Rural Italy’s Enduring Easter Traditions

By Rick Steves
Making 'ciambelle' at Easter, Tuscany
In rural Italy, dough is shaped into a treat called "ciambelle," symbolizing Jesus' Crown of Thorns. (photo: Simon Griffith)
Easter troubadours in Cantiano (Le Marche)
Colorfully clad troubadours bring Easter cheer to a remote farmstead in Italy's Marche region. (photo: Rick Steves)

It's impressive to me that, even in the 21st century, sacred traditions — rich with symbolism — still thrive in Europe's more remote corners. For example, while exploring European Easter rituals for a TV special, I headed to the rugged, mountainous Marche region in central Italy. Among Italy's small towns, Gubbio and Cantiano are renowned for their Good Friday processions.

In Gubbio, we joined the townspeople for a centuries-old annual procession featuring marching groups dressed in costumes reminiscent of an American KKK rally. But the purpose for these folks' cone-shaped white hoods is to make it clear that everyone — old and young, rich and poor (and black and white) — is equal in the eyes of God.

Nearby, the picturesque town of Cantiano stages a Passion Play — a homegrown theatrical production of Jesus' final week on Earth. Under a full moon in the crisp air on Good Friday, the entire village packs Cantiano's main square to witness this timeless reenactment, just as they have for centuries. This year a costumed accountant played a centurion, the baker's wife became Pilate's wife, and the young IT whiz, Jesus. Some have held the same role for decades. Others play a succession of roles as they age — graduating from little-boy-in-the-crowd to Jesus to Jewish elder.

Cantiano uses the town as its stage. Jesus' trial takes place in the main square. For the climactic crucifixion scene, the entire cast trudges up a torch-lit path to the top of a nearby hill. Jesus is in the lead, carrying the cross. Meanwhile, the spectators in the square below watch as the parade moves slowly to the stark ridgeline above town, where three crosses stand silhouetted against the sky. The dramatic finale, celebrating the Resurrection, leaves the center cross empty but for a shroud blowing in the wind, floodlit on the hill's summit.

The townspeople consider it a great honor and act of devotion to play a part. After personally experiencing the emotional marathon of the Passion events, they are drained — but not too tired to forego the festivities in Cantiano's church, where there's a kind of Easter after-party.

Another Marche tradition is for itinerant troubadours in colorful folk costumes to go from farm to farm singing songs of the Passion. They rouse the village with their music, welcoming the new spring. And then, as is the custom, they're invited to enjoy the fruits of last year's harvest — some bread, farm-made cheese, salami, and wine.

All over Italy, special Easter foods are imbedded in the cultural heritage. Italian mamas specialize in schiacciata di pasqua, an anise-flavored Easter cake that they make only once a year. Baked goodies are not only packed with sugar and spice, they also come loaded with symbolism. Colomba, an Italian fruitcake similar to panettone, is shaped in a mold so it comes out looking like a dove, representing the Holy Spirit.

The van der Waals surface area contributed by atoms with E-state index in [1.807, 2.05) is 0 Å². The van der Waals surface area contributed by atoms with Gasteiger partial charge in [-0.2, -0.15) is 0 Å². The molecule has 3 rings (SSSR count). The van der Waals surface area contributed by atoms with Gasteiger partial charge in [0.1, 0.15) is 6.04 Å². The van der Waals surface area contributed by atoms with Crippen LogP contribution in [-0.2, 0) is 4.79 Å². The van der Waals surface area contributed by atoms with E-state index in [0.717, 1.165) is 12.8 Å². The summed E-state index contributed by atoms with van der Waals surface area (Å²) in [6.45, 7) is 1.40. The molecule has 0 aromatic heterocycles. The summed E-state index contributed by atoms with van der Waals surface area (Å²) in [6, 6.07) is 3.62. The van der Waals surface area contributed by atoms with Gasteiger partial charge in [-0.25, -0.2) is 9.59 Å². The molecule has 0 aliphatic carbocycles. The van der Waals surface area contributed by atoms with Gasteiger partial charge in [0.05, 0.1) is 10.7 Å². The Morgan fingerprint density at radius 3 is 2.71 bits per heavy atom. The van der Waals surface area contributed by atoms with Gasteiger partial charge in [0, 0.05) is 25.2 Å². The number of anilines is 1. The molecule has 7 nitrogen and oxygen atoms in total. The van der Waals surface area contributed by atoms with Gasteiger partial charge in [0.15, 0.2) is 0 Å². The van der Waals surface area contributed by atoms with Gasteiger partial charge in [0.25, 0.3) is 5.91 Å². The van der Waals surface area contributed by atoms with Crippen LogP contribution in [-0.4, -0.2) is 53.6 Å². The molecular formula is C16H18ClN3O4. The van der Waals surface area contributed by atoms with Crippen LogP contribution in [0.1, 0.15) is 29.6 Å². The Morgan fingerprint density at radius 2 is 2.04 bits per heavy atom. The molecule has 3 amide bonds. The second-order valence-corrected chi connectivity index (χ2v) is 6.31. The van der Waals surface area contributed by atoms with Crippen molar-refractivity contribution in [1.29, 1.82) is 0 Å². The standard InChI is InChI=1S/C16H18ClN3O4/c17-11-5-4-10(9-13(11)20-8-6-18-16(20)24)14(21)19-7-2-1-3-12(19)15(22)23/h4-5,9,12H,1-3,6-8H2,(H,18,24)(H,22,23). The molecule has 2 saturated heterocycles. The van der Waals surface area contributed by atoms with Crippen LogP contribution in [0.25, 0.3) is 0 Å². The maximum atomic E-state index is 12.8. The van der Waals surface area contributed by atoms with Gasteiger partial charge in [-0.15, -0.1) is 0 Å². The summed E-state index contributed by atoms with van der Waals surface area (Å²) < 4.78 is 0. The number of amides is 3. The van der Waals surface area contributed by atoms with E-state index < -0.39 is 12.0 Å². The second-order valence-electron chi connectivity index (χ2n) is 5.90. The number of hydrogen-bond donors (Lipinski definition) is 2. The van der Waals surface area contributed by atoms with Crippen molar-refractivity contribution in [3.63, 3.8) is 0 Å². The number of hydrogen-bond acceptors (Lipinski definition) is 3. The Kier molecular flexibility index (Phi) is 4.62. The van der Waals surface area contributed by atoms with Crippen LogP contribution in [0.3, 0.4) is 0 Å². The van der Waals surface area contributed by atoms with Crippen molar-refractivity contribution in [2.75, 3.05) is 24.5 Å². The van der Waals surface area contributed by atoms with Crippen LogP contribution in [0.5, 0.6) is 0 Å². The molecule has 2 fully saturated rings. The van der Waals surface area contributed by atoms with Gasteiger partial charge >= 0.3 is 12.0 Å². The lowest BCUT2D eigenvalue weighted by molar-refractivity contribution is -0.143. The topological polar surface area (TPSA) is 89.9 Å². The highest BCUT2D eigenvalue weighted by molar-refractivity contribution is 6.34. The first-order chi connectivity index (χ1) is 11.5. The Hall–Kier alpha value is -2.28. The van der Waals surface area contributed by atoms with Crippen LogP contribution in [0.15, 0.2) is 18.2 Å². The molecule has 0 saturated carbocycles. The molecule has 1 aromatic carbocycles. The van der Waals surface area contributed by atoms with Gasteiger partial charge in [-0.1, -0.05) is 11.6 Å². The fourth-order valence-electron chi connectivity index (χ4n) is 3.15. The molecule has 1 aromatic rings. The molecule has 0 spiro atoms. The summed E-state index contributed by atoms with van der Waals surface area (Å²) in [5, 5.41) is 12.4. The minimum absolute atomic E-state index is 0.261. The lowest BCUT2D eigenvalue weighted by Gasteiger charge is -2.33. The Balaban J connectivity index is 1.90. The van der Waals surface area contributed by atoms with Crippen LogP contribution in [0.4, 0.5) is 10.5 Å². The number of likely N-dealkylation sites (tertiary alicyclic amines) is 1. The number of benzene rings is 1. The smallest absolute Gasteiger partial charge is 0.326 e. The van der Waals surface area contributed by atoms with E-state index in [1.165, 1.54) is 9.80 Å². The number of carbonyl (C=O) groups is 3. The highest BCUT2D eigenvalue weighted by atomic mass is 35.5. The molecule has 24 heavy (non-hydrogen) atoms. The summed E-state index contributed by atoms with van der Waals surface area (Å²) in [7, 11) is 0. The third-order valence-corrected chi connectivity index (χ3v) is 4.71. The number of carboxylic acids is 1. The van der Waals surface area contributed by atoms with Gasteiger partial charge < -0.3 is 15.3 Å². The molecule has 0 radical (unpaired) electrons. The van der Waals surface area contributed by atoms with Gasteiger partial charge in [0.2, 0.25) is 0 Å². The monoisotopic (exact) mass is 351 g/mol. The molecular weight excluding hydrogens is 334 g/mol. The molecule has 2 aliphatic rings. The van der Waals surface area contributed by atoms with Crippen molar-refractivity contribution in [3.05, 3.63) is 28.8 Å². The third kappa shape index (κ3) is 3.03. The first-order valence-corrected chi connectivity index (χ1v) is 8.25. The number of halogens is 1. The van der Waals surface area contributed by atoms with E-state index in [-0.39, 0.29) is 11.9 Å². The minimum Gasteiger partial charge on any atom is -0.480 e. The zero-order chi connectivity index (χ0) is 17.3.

During my trip, I had the great privilege of sharing an Easter meal with a family in rural Tuscany. Nonna (grandma) runs the kitchen, preparing the ciambelle. With a gentle touch, she kneads the dough, then shapes it into rings, representing the Crown of Thorns.

The eight-year-old takes them out to grandfather, who's busy stoking the oven with wood from his olive trees. When the coals are just right he spreads them carefully. Drawing from the practice of a lifetime of Easters, he cooks the ciambelle to perfection. In his cellar, he cuts a cured pork salami, hung from the rafters there to dry specially for this Easter meal.

As all generations gather, the feast begins. Grandfather blesses the occasion with a toast. He slices his prized salami ceremonially like a Thanksgiving turkey. Eggs that have been blessed by the village priest are now passed around to be eaten, along with a wide variety of homemade breads. The main course is roast lamb served with an egg-based Easter soup (Brodetto Pasquale). The tagliatelle pasta has been made from scratch by grandma, mom, and the girls. For dessert, the ciambelle are served along with a small glass of a special dessert wine called Vin Santo — "Holy Wine" — recalling the blood of Jesus. Our bellies stuffed, we take a late-afternoon walk through the village.

I know that my experience in Italy is one that is shared by people all across Europe. Everywhere, extended — yet close-knit — families are pulling out all the holiday stops. The table is set with precious family heirlooms. The dishes are lovingly prepared and familiar to all.

On Easter Sunday, it seems that everyone has a place to be. And on this particular Easter, I was fortunate to be with friends in this Italian farmhouse. To be so far from my own home and loved ones — yet feel so welcome with this family — is a memory I'll treasure for the rest of my Easters.

This article is used with the permission of Rick Steves' Europe ( Rick Steves writes European guidebooks, hosts travel shows on public TV and radio, and organizes European tours.